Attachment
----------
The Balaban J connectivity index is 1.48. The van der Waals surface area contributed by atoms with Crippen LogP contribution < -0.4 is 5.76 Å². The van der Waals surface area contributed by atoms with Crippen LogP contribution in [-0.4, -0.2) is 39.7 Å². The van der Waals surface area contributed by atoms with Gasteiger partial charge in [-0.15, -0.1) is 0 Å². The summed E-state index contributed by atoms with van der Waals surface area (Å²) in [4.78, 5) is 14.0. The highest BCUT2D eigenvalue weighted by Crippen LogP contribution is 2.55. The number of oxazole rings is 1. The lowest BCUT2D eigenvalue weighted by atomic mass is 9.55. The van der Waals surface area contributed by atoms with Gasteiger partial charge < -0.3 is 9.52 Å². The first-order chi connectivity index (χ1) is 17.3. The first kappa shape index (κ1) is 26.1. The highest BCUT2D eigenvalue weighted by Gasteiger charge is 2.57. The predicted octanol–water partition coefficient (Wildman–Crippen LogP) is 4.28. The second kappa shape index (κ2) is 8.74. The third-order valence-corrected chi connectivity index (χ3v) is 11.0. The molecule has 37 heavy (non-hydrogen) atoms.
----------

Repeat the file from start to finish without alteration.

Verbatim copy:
The Balaban J connectivity index is 1.48. The van der Waals surface area contributed by atoms with Crippen LogP contribution < -0.4 is 5.76 Å². The van der Waals surface area contributed by atoms with Crippen LogP contribution in [-0.4, -0.2) is 39.7 Å². The van der Waals surface area contributed by atoms with Gasteiger partial charge in [-0.15, -0.1) is 0 Å². The summed E-state index contributed by atoms with van der Waals surface area (Å²) in [4.78, 5) is 14.0. The highest BCUT2D eigenvalue weighted by Crippen LogP contribution is 2.55. The number of oxazole rings is 1. The lowest BCUT2D eigenvalue weighted by atomic mass is 9.55. The van der Waals surface area contributed by atoms with Gasteiger partial charge < -0.3 is 9.52 Å². The first-order chi connectivity index (χ1) is 17.3. The first kappa shape index (κ1) is 26.1. The highest BCUT2D eigenvalue weighted by Gasteiger charge is 2.57. The predicted octanol–water partition coefficient (Wildman–Crippen LogP) is 4.28. The second kappa shape index (κ2) is 8.74. The third-order valence-corrected chi connectivity index (χ3v) is 11.0. The molecule has 37 heavy (non-hydrogen) atoms.